Special Situations Investing (BX, Apollo, Ares)
Can anyone share information on the following groups, how they stack up against each other, and which headhunters cover them?
- Blackstone - Tactical Opportunities
- Apollo - Hybrid Value
- Ares - Special Opportunities
Interested - PIMCO Special Situations and Oaktree Special Sits as well
Interested in Bain Cap special sits as well
Someone should compare w/ sixth street strategic capital or fundamental strategies as well.
Carlyle and KKR Special Sits too
I think you'll want to draw a distinction between the groups that do distressed / special sits buyout, and the more classic, flexible distressed and special sits investors who focus more on minority interest investments. There are some funds that do both as well. As others have said, you're missing a few funds here in the broader space as well: oaktree (global ops continues to predominate, less so special sits), pimco, GS MBD, the other MF credit groups (carlyle, kkr, bain in particular), centerbridge and fortress, the agressive distressed HFs (angelo gordon, aurelius etc) and other distressed debt funds (e.g. Canyon, Bracebridge, Monarch, Goldentree, HPS) and the bigger multistrat HFs which do distressed and sometimes distressed buyout (e.g. Elliott, Baupost, Davidson Kempner). As you can probably tell, there is a pretty significant diffference between these types of funds. In terms of reputation, I'll just say that not all of the megafund platforms are particularly good imo. Apollo Hybrid Value is one of the smartest groups on the street without a doubt, and while it's lost a few steps, BX tacopps still has a good name and brand. Oaktree is still a really solid shop, with a ton of scale (raising a new fund now as well) and a great reputation and process. The rest of the MF groups I wouldn't personally place in the top tier of distressed or special sits groups. The credit funds are hit or miss, and few do any of the buyout stuff. The multistrats that do this stuff are really smart, creative, and aggressive but the seats are hard to come by, especially focusing on distressed.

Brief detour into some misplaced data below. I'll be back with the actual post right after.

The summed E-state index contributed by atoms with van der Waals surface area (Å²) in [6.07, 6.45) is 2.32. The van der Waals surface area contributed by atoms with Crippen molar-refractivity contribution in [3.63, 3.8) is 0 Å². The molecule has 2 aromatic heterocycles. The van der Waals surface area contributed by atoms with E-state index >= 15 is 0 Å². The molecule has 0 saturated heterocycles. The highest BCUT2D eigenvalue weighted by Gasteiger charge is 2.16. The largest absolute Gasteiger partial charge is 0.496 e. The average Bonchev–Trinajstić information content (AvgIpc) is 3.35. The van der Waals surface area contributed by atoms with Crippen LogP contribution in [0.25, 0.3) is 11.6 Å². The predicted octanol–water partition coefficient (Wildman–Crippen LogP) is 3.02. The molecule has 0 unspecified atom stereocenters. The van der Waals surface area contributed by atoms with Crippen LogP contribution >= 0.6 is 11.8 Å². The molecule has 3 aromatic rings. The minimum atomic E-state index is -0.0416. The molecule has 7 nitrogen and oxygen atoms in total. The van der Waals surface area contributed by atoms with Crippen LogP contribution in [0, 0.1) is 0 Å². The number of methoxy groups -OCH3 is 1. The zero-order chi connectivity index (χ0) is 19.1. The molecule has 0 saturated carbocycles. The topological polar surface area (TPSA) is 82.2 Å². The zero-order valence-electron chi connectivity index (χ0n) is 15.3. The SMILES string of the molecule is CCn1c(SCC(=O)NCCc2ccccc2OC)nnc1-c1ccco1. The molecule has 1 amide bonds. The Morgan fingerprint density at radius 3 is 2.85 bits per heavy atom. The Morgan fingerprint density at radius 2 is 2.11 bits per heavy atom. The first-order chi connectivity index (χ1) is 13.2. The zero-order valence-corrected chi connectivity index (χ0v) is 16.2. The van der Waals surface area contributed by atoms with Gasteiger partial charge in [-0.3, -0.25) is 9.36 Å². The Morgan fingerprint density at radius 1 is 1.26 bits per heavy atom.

Thank you so much! Really great information!
Any chance you could just touch on why you think BX Tac Opps has lost a step? How would you compare it to the other options? Not number one?
I don't think it ever has been number one at least against the group the comment was commenting against (distressed and special sits). GSO was a better distressed platform than Tac Opps at Blackstone until the distressed oriented capital was disbanded after Hovnanian / Codere.
The legacy Tac Opps group has been continually cannibalized by new business launches at Blackstone (Blackstone Growth, Blackstone Infra) making their playing field smaller and smaller.
What about Ares Special Opportunities and Sixth Street. How do they compare?
Ares special sits had some apollo hybrid guys move over in london i believe, and sixth street is run by the ex head of GS SSG
There is something to be said about being the premier group at your firm which ASOF and Sixth Street generally are (so is Oaktree opportunities). Sixth street splits its liquid distressed and illiquid teams which is a point to note if you want to do classic distressed.
Tell me if I'm wrong but Hybrid value isn't really SS or distressed, more opportunistic up and down the stack. Can do structured equity and other junior capital. I don't think I would classify that as SS in the sense of entities at or near distress. Maybe semantics.
Since this is the PE forum I am leaving out the hedge fund types and sticking to the more traditional megafunds. Oaktree, Ares, Sixth Street, and Apollo are, in my opinion, the top players in the space. Obligatory some of this is secondhand and this info may be inaccurate or outdated.
Ares just raised a monster $7 billion second fund and is run by Scott Graves, who ran credit at Oaktree. Extremely impressive returns, lean team, and room for growth within the franchise, particularly in light of struggles at Ares Corporate PE. All special sits work is done out of LA.
Oaktree is involved in everything, particularly on the distressed side, just as a function of their size. They seem to be pivoting away from distressed and more into broader special sits in their opportunities flagship fund. Their dedicated special sits fund is much smaller but has great returns. The brand name alone makes it a great place to be as a junior. All special sits work is done in NY and LA I believe.
Apollo Hybrid Value is limited by the existing proficiency of their PE and Credit groups in the space (Some pools of capital within Apollo Credit are extremely opportunistic) but is a great place to be because of Apollo's hairy orientation. Anecdotally have also heard that associates work across funds sometimes. I would prefer Apollo to BX Tac Opps, which is suffering from growth in other BX businesses as it is a catch-all for anything that does not fit neatly into other BX groups. I would also prefer Apollo to KKR special sits, which I believe is on its second or third iteration due to lackluster performance, and lackluster is being generous there. I believe the new PM KKR brought in is ex Oaktree and has good returns so far however. Hybrid value is based in NYC I believe.